ACRES & ACRES
10/1/2017

The Nicest People Grow Plants

Chris Beytes
Hurricanes are, I think, the worst natural disaster our industry faces. Blizzards and their snow loads are destructive, but the damage is quite variable and localized. On Long Island in 2013, for instance, a blizzard flattened a big chunk of greenhouse at Van de Wetering, but left homes and other businesses unscathed.
 
Tornadoes are random killers, leaving one business ruined and another untouched. They’re also very localized. Spring floods are generally relegated to known flood plains, such as along the Mississippi. Earthquakes and wildfires are localized and rare (thankfully!).
 
But a hurricane, with its size and combination of wind and water? I don’t need to describe it after weeks of non-stop news coverage and radar images of Harvey and Irma. The only good thing about a hurricane is the warning period forecasters can offer you before the storm stomps ashore.
 
And once ashore? Ask anyone whose been through one: There’s little you can do in defense. Make sure your insurance (property and crop) is in order, back up your computer data, batten down anything you can, then go home and take care of your family, and let your employees do the same. Some fortunate growers can move crops to a safer location … but what a pain that is! I heard that before Irma hit Florida, one grower moved 40 trailers of poinsettias out of harm’s way. I’m sure you’d be happy to load 40 trailers of poinsettias to send to a customer. But just to move them and then move them back? Ugh!
 
When you finally get back to the business days later and have assessed the damage, you need one thing in order to start the cleanup: employees. Are they okay? Can they get to work? Are the roads clear? Is their car okay? Can they buy gas? Once you have staff on site, you have to take care of them— food and water, restrooms—is the plumbing working? Toilet paper! It’s the little necessities you don’t think about until it’s too late.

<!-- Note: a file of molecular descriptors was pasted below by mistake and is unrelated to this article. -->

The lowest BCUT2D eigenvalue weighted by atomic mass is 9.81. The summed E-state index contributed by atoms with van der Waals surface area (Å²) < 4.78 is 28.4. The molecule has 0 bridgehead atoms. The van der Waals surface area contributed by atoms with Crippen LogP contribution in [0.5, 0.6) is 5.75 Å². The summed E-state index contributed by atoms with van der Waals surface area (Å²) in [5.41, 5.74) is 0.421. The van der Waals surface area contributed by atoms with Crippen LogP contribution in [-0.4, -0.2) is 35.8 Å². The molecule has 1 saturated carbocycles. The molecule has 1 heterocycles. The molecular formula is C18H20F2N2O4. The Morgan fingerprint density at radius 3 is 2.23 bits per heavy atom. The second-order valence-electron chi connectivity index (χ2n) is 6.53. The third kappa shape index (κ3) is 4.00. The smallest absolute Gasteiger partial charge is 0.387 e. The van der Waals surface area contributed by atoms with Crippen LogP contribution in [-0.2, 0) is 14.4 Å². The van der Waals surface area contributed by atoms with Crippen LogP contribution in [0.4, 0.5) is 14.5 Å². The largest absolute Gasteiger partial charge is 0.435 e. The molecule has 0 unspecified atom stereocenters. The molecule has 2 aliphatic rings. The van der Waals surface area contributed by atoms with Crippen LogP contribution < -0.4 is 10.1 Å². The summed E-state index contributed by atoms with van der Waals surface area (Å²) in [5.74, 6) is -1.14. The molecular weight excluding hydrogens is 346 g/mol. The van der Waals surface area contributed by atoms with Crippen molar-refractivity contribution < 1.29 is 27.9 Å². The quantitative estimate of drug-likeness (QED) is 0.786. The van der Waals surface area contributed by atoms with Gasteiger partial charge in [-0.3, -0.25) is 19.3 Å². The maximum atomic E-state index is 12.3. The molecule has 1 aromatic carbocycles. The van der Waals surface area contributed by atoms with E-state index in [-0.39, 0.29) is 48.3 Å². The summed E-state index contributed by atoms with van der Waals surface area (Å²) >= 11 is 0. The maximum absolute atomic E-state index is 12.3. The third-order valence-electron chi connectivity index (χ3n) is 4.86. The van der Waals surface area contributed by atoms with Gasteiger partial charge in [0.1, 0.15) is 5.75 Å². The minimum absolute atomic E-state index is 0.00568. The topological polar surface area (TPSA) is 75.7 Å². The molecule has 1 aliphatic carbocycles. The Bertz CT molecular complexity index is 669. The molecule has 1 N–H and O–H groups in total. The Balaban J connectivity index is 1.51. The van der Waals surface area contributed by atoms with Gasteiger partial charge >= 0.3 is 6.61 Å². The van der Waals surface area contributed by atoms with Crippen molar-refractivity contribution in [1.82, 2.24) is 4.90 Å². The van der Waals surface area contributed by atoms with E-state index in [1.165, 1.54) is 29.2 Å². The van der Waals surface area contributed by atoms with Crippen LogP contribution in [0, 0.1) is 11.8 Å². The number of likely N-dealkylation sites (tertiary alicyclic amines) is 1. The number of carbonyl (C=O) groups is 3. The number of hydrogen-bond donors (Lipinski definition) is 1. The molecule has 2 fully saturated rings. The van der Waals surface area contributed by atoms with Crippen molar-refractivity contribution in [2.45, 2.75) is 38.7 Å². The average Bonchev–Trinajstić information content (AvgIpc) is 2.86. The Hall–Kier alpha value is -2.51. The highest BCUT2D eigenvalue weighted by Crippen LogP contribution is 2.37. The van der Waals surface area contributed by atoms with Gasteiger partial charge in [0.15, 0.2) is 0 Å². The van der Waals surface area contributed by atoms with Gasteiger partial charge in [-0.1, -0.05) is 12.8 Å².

Dealing with all of these details and diving into whatever mess the storm left you, you run on adrenaline. “We’re good!” you reply to friends and colleagues who inquire after your well-being from afar. And you are good … until the adrenaline runs out, and reality and fatigue set in, and you just want to sit down and weep.
 
And that’s when those industry friends come to the rescue. I’ve seen it time and time again—the good people of this industry roll up their sleeves, open up their greenhouses and nurseries and warehouses and offer anything they have to help you get back on your feet. Truckloads of supplies … people, too! Volunteers who are always ready to lend a hand to a fellow nursery owner—even a competitor—when times are tough.
 
What is it that makes the people of horticulture so selfless? Personally, I think it’s some residual bit of early farmer in our DNA that quietly reminds us, “There but for the grace of God go I.” Some bit of genetic coding that still remembers an ancient flood or hail storm wiping out the grain crop.
 
Also, it’s humbling to grow plants year after year. We’ve all had failures (ask me about leaf miners and whiteflies). Mother Nature can strike at any time and we know it. Which is why, when she invariably does, we rise up together to fight back.
 
We all came to horticulture by myriad paths, but I’d wager that, other than the beauty of our products, it’s the inner beauty of our people that keeps us here. Ask anyone who’s come to horticulture from another industry and they’ll agree: competitors in their old world never sat down and broke bread or shared a beer. Here, it’s the norm.
 
So why don’t we promote this to potential employees? There’s lots of talk these days about, “How do we attract new folks to horticulture?” Yet not once have I heard “great people” offered as a benefit. Certainly, we can’t sell them on the fat paychecks, attractive hours or comfortable work conditions we offer. But we can tell them that they’ll be joining a family that will stand with them through thick and thin.
 
And hurricanes. Take that, Harvey and Irma! GT